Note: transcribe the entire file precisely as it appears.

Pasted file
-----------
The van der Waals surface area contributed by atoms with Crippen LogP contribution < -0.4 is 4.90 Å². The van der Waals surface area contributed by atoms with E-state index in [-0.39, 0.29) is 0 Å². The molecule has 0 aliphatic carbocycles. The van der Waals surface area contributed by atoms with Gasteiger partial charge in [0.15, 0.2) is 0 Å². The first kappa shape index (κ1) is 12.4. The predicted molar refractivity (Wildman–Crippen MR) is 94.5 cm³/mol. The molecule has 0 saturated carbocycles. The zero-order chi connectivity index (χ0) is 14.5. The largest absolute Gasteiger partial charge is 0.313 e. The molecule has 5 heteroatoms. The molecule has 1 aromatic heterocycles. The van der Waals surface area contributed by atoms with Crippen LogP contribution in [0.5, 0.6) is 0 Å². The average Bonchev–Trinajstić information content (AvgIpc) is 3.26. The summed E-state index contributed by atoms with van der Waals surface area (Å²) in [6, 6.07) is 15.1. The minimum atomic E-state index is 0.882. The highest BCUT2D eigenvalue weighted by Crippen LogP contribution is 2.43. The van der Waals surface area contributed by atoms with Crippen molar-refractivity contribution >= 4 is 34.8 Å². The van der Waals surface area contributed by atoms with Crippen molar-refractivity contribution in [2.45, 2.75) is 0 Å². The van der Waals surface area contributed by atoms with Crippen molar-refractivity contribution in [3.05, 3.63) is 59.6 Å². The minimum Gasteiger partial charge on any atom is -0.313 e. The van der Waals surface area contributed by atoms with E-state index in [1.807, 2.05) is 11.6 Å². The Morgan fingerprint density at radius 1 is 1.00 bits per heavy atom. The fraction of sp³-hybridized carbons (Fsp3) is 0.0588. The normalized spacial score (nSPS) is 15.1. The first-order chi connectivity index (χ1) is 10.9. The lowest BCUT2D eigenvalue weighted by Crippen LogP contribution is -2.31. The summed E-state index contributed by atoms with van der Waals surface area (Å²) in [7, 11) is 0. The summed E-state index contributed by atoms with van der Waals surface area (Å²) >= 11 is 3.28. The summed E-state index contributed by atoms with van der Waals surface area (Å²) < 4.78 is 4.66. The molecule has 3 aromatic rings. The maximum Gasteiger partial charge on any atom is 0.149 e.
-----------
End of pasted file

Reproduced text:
The van der Waals surface area contributed by atoms with Crippen LogP contribution < -0.4 is 4.90 Å². The van der Waals surface area contributed by atoms with E-state index in [-0.39, 0.29) is 0 Å². The molecule has 0 aliphatic carbocycles. The van der Waals surface area contributed by atoms with Gasteiger partial charge in [0.15, 0.2) is 0 Å². The first kappa shape index (κ1) is 12.4. The predicted molar refractivity (Wildman–Crippen MR) is 94.5 cm³/mol. The molecule has 0 saturated carbocycles. The zero-order chi connectivity index (χ0) is 14.5. The largest absolute Gasteiger partial charge is 0.313 e. The molecule has 5 heteroatoms. The molecule has 1 aromatic heterocycles. The van der Waals surface area contributed by atoms with Crippen LogP contribution in [0.5, 0.6) is 0 Å². The average Bonchev–Trinajstić information content (AvgIpc) is 3.26. The summed E-state index contributed by atoms with van der Waals surface area (Å²) in [6, 6.07) is 15.1. The minimum atomic E-state index is 0.882. The highest BCUT2D eigenvalue weighted by Crippen LogP contribution is 2.43. The van der Waals surface area contributed by atoms with Crippen molar-refractivity contribution >= 4 is 34.8 Å². The van der Waals surface area contributed by atoms with Crippen molar-refractivity contribution in [2.45, 2.75) is 0 Å². The van der Waals surface area contributed by atoms with Crippen molar-refractivity contribution in [3.05, 3.63) is 59.6 Å². The minimum Gasteiger partial charge on any atom is -0.313 e. The van der Waals surface area contributed by atoms with E-state index in [1.807, 2.05) is 11.6 Å². The Morgan fingerprint density at radius 1 is 1.00 bits per heavy atom. The fraction of sp³-hybridized carbons (Fsp3) is 0.0588. The normalized spacial score (nSPS) is 15.1. The first-order chi connectivity index (χ1) is 10.9. The lowest BCUT2D eigenvalue weighted by Crippen LogP contribution is -2.31. The summed E-state index contributed by atoms with van der Waals surface area (Å²) in [7, 11) is 0. The summed E-state index contributed by atoms with van der Waals surface area (Å²) >= 11 is 3.28. The summed E-state index contributed by atoms with van der Waals surface area (Å²) < 4.78 is 4.66. The molecule has 3 aromatic rings. The maximum Gasteiger partial charge on any atom is 0.149 e.